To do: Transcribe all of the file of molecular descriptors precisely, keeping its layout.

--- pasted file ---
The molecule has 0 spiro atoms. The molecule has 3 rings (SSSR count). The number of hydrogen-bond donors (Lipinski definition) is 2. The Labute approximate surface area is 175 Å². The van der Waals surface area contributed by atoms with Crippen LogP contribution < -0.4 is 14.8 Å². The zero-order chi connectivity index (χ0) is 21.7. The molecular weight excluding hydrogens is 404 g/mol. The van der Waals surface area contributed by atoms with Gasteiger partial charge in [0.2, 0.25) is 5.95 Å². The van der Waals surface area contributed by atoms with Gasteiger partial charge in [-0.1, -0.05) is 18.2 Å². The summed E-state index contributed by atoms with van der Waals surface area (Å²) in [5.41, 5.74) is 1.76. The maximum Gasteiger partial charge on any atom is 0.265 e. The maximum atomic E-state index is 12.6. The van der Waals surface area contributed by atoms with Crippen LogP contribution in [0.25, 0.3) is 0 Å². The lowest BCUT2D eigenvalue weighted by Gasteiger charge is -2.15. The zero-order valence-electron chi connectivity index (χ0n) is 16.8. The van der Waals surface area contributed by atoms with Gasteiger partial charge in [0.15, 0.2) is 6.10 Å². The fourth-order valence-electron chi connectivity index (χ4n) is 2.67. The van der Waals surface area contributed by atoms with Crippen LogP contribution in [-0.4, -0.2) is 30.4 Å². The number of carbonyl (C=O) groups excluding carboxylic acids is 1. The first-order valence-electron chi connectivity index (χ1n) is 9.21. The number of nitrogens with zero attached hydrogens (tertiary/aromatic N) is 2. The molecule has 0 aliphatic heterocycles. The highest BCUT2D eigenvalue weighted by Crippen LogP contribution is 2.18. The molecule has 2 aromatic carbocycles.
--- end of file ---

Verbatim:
The molecule has 0 spiro atoms. The molecule has 3 rings (SSSR count). The number of hydrogen-bond donors (Lipinski definition) is 2. The Labute approximate surface area is 175 Å². The van der Waals surface area contributed by atoms with Crippen LogP contribution < -0.4 is 14.8 Å². The zero-order chi connectivity index (χ0) is 21.7. The molecular weight excluding hydrogens is 404 g/mol. The van der Waals surface area contributed by atoms with Gasteiger partial charge in [0.2, 0.25) is 5.95 Å². The van der Waals surface area contributed by atoms with Gasteiger partial charge in [-0.1, -0.05) is 18.2 Å². The summed E-state index contributed by atoms with van der Waals surface area (Å²) in [5.41, 5.74) is 1.76. The maximum Gasteiger partial charge on any atom is 0.265 e. The maximum atomic E-state index is 12.6. The van der Waals surface area contributed by atoms with Crippen LogP contribution in [0.25, 0.3) is 0 Å². The lowest BCUT2D eigenvalue weighted by Gasteiger charge is -2.15. The zero-order valence-electron chi connectivity index (χ0n) is 16.8. The van der Waals surface area contributed by atoms with Gasteiger partial charge in [0.15, 0.2) is 6.10 Å². The fourth-order valence-electron chi connectivity index (χ4n) is 2.67. The van der Waals surface area contributed by atoms with Crippen LogP contribution in [-0.4, -0.2) is 30.4 Å². The number of carbonyl (C=O) groups excluding carboxylic acids is 1. The first-order valence-electron chi connectivity index (χ1n) is 9.21. The number of nitrogens with zero attached hydrogens (tertiary/aromatic N) is 2. The molecule has 0 aliphatic heterocycles. The highest BCUT2D eigenvalue weighted by Crippen LogP contribution is 2.18. The molecule has 2 aromatic carbocycles.